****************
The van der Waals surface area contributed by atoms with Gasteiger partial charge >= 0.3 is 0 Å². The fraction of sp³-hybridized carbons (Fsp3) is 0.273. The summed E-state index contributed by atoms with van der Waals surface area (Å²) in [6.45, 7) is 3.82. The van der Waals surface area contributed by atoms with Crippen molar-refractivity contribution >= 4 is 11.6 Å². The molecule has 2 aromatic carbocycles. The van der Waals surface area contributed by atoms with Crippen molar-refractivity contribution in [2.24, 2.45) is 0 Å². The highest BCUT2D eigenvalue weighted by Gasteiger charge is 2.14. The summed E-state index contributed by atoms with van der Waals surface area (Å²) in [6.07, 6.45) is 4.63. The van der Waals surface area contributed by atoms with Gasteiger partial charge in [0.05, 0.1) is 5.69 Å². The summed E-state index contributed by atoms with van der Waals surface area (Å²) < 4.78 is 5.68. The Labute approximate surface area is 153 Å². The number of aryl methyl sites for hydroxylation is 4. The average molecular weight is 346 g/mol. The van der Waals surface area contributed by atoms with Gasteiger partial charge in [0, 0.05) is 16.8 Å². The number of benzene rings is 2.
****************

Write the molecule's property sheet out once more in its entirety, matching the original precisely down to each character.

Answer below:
The van der Waals surface area contributed by atoms with Gasteiger partial charge >= 0.3 is 0 Å². The fraction of sp³-hybridized carbons (Fsp3) is 0.273. The summed E-state index contributed by atoms with van der Waals surface area (Å²) in [6.45, 7) is 3.82. The van der Waals surface area contributed by atoms with Crippen molar-refractivity contribution >= 4 is 11.6 Å². The molecule has 2 aromatic carbocycles. The van der Waals surface area contributed by atoms with Crippen molar-refractivity contribution in [2.24, 2.45) is 0 Å². The highest BCUT2D eigenvalue weighted by Gasteiger charge is 2.14. The summed E-state index contributed by atoms with van der Waals surface area (Å²) in [6.07, 6.45) is 4.63. The van der Waals surface area contributed by atoms with Gasteiger partial charge in [0.05, 0.1) is 5.69 Å². The summed E-state index contributed by atoms with van der Waals surface area (Å²) < 4.78 is 5.68. The Labute approximate surface area is 153 Å². The number of aryl methyl sites for hydroxylation is 4. The average molecular weight is 346 g/mol. The van der Waals surface area contributed by atoms with Gasteiger partial charge in [0, 0.05) is 16.8 Å². The number of benzene rings is 2.